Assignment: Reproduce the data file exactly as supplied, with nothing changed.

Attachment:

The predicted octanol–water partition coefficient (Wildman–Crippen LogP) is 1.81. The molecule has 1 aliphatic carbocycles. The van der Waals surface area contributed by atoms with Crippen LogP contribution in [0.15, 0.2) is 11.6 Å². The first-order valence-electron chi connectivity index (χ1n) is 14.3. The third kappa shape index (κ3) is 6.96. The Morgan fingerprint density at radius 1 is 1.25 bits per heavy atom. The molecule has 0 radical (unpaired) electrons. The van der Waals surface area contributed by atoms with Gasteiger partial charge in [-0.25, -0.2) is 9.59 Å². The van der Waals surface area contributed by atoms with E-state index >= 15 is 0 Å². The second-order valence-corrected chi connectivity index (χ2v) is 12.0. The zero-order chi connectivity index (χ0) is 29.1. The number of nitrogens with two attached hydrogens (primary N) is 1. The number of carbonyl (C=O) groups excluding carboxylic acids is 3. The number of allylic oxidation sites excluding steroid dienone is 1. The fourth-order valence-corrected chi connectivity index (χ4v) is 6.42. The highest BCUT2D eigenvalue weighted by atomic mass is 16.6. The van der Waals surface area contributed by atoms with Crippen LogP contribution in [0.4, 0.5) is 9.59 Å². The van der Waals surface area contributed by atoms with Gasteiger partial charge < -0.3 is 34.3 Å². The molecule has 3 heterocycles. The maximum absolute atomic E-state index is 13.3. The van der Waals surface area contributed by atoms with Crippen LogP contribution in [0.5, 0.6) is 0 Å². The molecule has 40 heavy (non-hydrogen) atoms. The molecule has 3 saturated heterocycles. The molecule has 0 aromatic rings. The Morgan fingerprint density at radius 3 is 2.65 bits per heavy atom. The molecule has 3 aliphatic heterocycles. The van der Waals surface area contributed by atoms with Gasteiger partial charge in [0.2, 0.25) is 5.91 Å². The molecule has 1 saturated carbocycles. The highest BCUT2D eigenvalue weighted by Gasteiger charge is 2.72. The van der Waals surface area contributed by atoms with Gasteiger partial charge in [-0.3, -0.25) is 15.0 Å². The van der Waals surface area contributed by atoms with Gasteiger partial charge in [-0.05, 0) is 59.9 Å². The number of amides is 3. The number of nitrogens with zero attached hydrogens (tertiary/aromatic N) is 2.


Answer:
The predicted octanol–water partition coefficient (Wildman–Crippen LogP) is 1.81. The molecule has 1 aliphatic carbocycles. The van der Waals surface area contributed by atoms with Crippen LogP contribution in [0.15, 0.2) is 11.6 Å². The first-order valence-electron chi connectivity index (χ1n) is 14.3. The third kappa shape index (κ3) is 6.96. The Morgan fingerprint density at radius 1 is 1.25 bits per heavy atom. The molecule has 0 radical (unpaired) electrons. The van der Waals surface area contributed by atoms with Gasteiger partial charge in [-0.25, -0.2) is 9.59 Å². The van der Waals surface area contributed by atoms with E-state index >= 15 is 0 Å². The second-order valence-corrected chi connectivity index (χ2v) is 12.0. The zero-order chi connectivity index (χ0) is 29.1. The number of nitrogens with two attached hydrogens (primary N) is 1. The number of carbonyl (C=O) groups excluding carboxylic acids is 3. The number of allylic oxidation sites excluding steroid dienone is 1. The fourth-order valence-corrected chi connectivity index (χ4v) is 6.42. The highest BCUT2D eigenvalue weighted by atomic mass is 16.6. The van der Waals surface area contributed by atoms with Crippen LogP contribution in [0.4, 0.5) is 9.59 Å². The van der Waals surface area contributed by atoms with Gasteiger partial charge < -0.3 is 34.3 Å². The molecule has 3 heterocycles. The maximum absolute atomic E-state index is 13.3. The van der Waals surface area contributed by atoms with Crippen LogP contribution in [0.5, 0.6) is 0 Å². The molecule has 40 heavy (non-hydrogen) atoms. The molecule has 3 saturated heterocycles. The molecule has 0 aromatic rings. The Morgan fingerprint density at radius 3 is 2.65 bits per heavy atom. The molecule has 3 aliphatic heterocycles. The van der Waals surface area contributed by atoms with Gasteiger partial charge in [0.2, 0.25) is 5.91 Å². The molecule has 1 saturated carbocycles. The highest BCUT2D eigenvalue weighted by Gasteiger charge is 2.72. The van der Waals surface area contributed by atoms with Gasteiger partial charge in [-0.3, -0.25) is 15.0 Å². The van der Waals surface area contributed by atoms with Gasteiger partial charge in [-0.05, 0) is 59.9 Å². The number of amides is 3. The number of nitrogens with zero attached hydrogens (tertiary/aromatic N) is 2.